Taiwan's Same-Sex Marriage Decision: A Personal Reflection

Taiwan's Same-Sex Marriage Decision: A Personal Reflection
Photo Credit: The News Lens/Olivia Yang

What you need to know

A Taiwan LGBT activist and same-sex marriage campaigner reflects on a day he will never forget.

It was a Wednesday that started like any other: send the kids to infant daycare and then head to work. I had instinctively blocked the significance of this day out of my thoughts. It was too important to obsess over it, and it would be too devastating if my hopes were ruthlessly dashed.

I arrived at the rally around 3:15 p.m. to meet up with my colleagues who were there earlier to register people for our LightUp project. I immediately met some friends who were all walking in the same direction toward the rally. Everyone had "eager anticipation" written on their nervous, smiley faces. We understood that the live broadcast by the Grand Justices would either turn these smiles even bigger or into frowns.

A colleague came to tell me that a local television station wanted to interview me. I obliged. My response to the interviewer was competing with the energetic speeches on stage by the hosts of the rally. Suddenly, their voices disappeared and I could hear an officious voice, indicating immediately that the Opinion from the Court was being announced.

I was so far back that I could neither see the stage nor read the text on the big screen clearly, but I could hear the crowd erupt in cheers, and I could definitely see the people in the many rows in front of me hugging each other. The cheers and hugging would end abruptly as they returned their attention to the next statements by the Spokesperson of the Court. Eventually, I was able to hear for myself what was being announced: the censure of the Legislature for failing to perform its duties, the need to provide marriage equality and equal protection for everyone, and the two-year timeframe for the legislators to amend the Civil Code to comply with Republic of China's Constitution, the failure of which will automatically result in same-sex couples being allowed to go to city halls across Taiwan to get legally married.

The cheers and hugging then became continuous and uninterrupted.

Suddenly I became an active participant, no longer just an observer. I hugged everyone I recognized, and there were quite a few familiar faces I know from over the years of doing LGBT activism; we were all present as friends and allies who have worked together in our various capacities and now exhaling, savoring and soaking in this result.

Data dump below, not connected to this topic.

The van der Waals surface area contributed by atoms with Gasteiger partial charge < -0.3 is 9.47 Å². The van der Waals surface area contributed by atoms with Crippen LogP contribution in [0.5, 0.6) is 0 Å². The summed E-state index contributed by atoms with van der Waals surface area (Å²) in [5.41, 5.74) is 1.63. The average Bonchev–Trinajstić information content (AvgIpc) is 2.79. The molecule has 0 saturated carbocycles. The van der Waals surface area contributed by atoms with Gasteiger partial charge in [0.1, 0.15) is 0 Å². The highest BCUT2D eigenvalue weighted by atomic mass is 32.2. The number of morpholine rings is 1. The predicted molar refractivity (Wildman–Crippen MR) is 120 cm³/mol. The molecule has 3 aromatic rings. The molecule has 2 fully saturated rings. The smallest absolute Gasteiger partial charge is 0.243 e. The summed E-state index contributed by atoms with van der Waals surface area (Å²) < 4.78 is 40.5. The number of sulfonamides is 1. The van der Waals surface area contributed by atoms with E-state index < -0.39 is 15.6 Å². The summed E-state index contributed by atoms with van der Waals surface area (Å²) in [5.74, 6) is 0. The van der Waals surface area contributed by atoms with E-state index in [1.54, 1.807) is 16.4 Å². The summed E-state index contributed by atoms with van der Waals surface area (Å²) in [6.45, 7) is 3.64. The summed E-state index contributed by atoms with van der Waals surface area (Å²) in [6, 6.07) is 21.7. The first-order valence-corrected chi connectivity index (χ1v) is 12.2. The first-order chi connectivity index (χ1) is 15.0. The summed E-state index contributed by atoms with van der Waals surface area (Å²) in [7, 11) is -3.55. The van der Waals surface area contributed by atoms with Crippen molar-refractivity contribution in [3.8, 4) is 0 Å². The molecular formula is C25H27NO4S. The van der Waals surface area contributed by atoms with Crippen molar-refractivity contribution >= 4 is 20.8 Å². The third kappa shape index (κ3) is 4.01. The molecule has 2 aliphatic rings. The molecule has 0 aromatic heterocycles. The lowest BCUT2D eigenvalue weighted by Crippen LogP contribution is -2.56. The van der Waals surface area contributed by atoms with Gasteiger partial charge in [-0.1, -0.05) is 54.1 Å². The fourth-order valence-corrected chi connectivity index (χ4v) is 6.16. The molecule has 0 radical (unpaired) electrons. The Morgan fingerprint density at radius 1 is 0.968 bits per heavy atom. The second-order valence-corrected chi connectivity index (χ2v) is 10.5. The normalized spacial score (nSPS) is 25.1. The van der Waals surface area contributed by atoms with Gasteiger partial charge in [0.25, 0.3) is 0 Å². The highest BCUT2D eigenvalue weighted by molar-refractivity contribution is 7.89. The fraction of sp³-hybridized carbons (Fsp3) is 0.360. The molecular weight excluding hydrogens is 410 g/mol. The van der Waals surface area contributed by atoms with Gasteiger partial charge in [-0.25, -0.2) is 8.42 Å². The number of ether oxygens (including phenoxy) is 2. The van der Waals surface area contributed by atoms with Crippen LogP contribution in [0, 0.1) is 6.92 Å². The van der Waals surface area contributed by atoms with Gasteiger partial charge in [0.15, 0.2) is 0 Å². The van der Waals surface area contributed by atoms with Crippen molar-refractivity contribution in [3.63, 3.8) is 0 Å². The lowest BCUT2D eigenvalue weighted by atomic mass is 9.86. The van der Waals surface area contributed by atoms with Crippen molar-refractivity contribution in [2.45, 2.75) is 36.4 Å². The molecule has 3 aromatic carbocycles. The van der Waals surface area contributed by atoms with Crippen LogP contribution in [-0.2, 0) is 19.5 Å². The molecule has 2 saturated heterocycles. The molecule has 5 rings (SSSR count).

I saw many eyes shedding tears, and I encouraged and even demanded coupled friends to just let loose and kiss, not just hug. I was caught up in the moment and was thinking of my partner and my twins at the same time.

The five co-organizers of the Marriage Equality Coalition, including myself, then gathered at the front of the stage to hold a press conference. I remember many microphones, cameras, and questions. A journalist asked what we would say to those people who were against same-sex marriage and were dismayed about the result of the Opinion from the Justices. I told him that I hope everyone who is gathered here at the rally and everyone who supports marriage equality will eventually go home and start a much-needed dialogue with our family members, neighbors, classmates and anyone who is disappointed or frightened by the results. We should not dismiss their reactions because maybe they need to understand LGBT people a bit more. We should initiate these discussions to decrease tension and minimize conflict because we all live here on this island-nation and because nobody should be opposed to love.

Other fellow organizers also shared their views and beseeched the legislators to act fast and not wait for two years.

Yes, this is a landmark victory for the LGBT community and human rights, and I believe its positive implications will spread beyond the shores of Taiwan in a time where the world needs more optimism to counter the darkness.

I am grateful for the progress in Taiwan and humbled that I was able to play a small role in this massive movement involving people from across Taiwan and around the world.

I knew I would always remember this day, but I was also looking forward to the night so I could go home and kiss my partner and babies, for today, goodness and humanity won.

Just as the press conference was about to end, the sky started raining hard. The heavens had witnessed what had just happened in Taiwan and, just like all of us, they were gushing tears of joy.

Someone offered me an umbrella; I just let the rain cover me.

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Photo Credit: Jay Lin
Jay Lin and his twins.

Editor: Edward White


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